The idea of a creature-collecting metroid-vania seemed impossible, but then in 2019, Moi Rai Games released Monster Sanctuary. In this game, players platform their way through various labyrinths with powerful monsters at their side. Contacting a wild monster initiates a turn-based battle where your party of monsters takes on the enemy. Monsters level up and spend skill points to upgrade their elemental attacks, support their teammates by healing or inflicting status conditions, and utilize elemental weaknesses and resistances to their advantage.
Monsters each have skill trees that can be slowly unlocked with skill points as they level up, making each monster highly customizable throughout the game. But don’t worry, it’s not difficult to re-invest those skill points if something doesn’t end up working out. Perhaps one of the most unique mechanics of this game is how you add monsters to your team. Rather than capturing them in a ball, when a monster is defeated it has a chance to drop an egg. Hatching the egg will add your own version of that monster to your team. The monster hatches at a similar level to the level of your current team members, so there is no grinding to bring new recruits to the current level.
Evolution is not as common in Monster Sanctuary as it is in some of the other games on this list. Of the 111 monsters that can be found, only a few dozen can evolve. Also, evolution isn’t inherently an improvement, it’s just different. For example, Magmapillar can evolve into a Magmamoth, but it just changes from being a defensive monster that can buff allies into more of an offensive powerhouse that focuses on doing damage itself. The monsters in Monster Sanctuary also affect gameplay, as they can be mounts for dashing across the land, help a player swim underwater, or even help them fly a short distance. So the monsters on your team not only help with battles, but they also upgrade your ability to explore. Monster Sanctuary is available on Nintendo Switch, Xbox One, PlayStation 4, and PC via Steam. Also if you are reading this before February 12th, 2024, it’s currently on sale for 75% off on Steam.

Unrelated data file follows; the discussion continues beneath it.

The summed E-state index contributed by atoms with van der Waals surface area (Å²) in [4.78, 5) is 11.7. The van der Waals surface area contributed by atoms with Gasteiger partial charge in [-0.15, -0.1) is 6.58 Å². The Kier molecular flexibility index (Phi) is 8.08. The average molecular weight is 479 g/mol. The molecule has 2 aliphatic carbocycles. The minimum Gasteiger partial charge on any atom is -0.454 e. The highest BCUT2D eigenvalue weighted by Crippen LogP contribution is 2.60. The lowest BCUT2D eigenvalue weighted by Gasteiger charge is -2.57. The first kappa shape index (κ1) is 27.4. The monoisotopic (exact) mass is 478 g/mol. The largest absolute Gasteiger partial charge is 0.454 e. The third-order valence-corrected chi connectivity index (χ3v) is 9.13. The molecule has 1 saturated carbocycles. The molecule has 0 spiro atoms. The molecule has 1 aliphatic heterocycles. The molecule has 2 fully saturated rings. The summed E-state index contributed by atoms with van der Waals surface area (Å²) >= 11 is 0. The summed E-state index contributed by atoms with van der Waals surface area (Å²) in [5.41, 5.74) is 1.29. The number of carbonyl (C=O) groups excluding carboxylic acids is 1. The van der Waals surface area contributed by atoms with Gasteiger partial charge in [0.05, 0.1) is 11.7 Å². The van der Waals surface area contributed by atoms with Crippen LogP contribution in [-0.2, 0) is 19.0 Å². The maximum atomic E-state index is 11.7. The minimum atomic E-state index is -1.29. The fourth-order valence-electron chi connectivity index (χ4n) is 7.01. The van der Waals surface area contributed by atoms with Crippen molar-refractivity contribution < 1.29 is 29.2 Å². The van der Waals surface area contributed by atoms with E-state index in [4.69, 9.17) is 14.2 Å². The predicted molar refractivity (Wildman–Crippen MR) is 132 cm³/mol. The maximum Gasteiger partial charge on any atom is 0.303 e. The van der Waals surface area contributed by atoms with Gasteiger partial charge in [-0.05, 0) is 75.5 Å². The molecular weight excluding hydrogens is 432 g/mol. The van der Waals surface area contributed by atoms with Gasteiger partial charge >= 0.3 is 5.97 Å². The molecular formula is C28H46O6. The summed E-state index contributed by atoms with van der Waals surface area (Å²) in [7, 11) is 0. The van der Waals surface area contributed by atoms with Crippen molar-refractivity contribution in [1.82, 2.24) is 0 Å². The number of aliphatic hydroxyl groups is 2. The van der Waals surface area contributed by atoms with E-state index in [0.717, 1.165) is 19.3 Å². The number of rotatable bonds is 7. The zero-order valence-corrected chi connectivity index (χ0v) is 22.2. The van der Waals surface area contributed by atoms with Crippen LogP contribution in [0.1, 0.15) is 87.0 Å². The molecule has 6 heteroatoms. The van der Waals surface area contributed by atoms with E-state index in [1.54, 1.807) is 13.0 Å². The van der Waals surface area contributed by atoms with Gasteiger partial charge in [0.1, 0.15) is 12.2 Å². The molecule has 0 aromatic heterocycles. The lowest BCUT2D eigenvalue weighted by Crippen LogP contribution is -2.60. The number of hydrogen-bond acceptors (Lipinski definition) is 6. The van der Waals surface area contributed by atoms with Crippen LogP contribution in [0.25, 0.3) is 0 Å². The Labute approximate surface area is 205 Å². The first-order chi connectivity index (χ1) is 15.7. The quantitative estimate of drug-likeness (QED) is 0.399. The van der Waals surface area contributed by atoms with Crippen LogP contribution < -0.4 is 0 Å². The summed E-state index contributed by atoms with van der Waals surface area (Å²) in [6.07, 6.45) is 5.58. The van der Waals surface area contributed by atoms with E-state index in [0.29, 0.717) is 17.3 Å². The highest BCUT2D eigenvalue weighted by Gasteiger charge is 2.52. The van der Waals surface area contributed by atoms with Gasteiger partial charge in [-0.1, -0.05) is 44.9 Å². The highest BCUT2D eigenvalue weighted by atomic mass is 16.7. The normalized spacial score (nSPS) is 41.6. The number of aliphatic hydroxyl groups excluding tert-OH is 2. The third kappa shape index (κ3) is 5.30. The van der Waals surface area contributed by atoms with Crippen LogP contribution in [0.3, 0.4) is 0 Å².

In September 2023, Studio Supersoft released Moonstone Island, a game combining creature-collecting with cozy life-sim mechanics and deck-building battles. Exploring the one hundred procedurally generated floating islands of this game is supplemented by maintaining a farm, romancing NPCs, taking on dungeons, and of course, finding the sixty-six strange spirits and adding them to your team.
Moonstone Island may not have as many collectible creatures as some of the other games on this list, but it certainly brings a unique combination of genres to the table. This is perhaps one of the closest to Palworld’s survival mechanics with farming and item crafting being optional features. Thankfully, if the idea of gathering materials and maintaining a field of crops doesn’t sound appealing to you, Moonstone Island doesn’t force the player to focus on any one mechanic for long. Sure, there will be a certain required amount, but it’s not enough to bog anyone down.
One of the ways that this game really shines is the depth of its deck-building, turn-based spirit battles. Each spirit has its own deck of cards and finding the synergy between a team, as well as a deck strategy that works best for you, can be a fun and engaging challenge. The utterly charming and stylish pixel graphics and freedom to explore further and further as you progress make Moonstone Island worth checking out, even if some of these features don’t sound like the right style for you. Moonstone Island is available on PC via Steam, and will be coming to Nintendo Switch sometime this Spring!
Now if the farming aspect of a game is more interesting to you, Ooblets, from developer Glumberland, might be just the game for you. The creatures that you collect in this game are actually grown on the farm rather than captured in some other way. Finding an Ooblet in the wild and convincing it to take on your team in a dance battle (yes, dance battle) is how to obtain a seed of that creature, that you can then plant in your garden.
Ooblets is a very cute and wacky game, where battles never get any more violent than awesome dance moves. The flow of battle is also determined by each Ooblet’s deck of cards that can be added to over time as the game progresses. But each little creature also has unique cards that are specific to their deck. While the battle mechanics are not the most in-depth, there are still synergies and strategies to discover.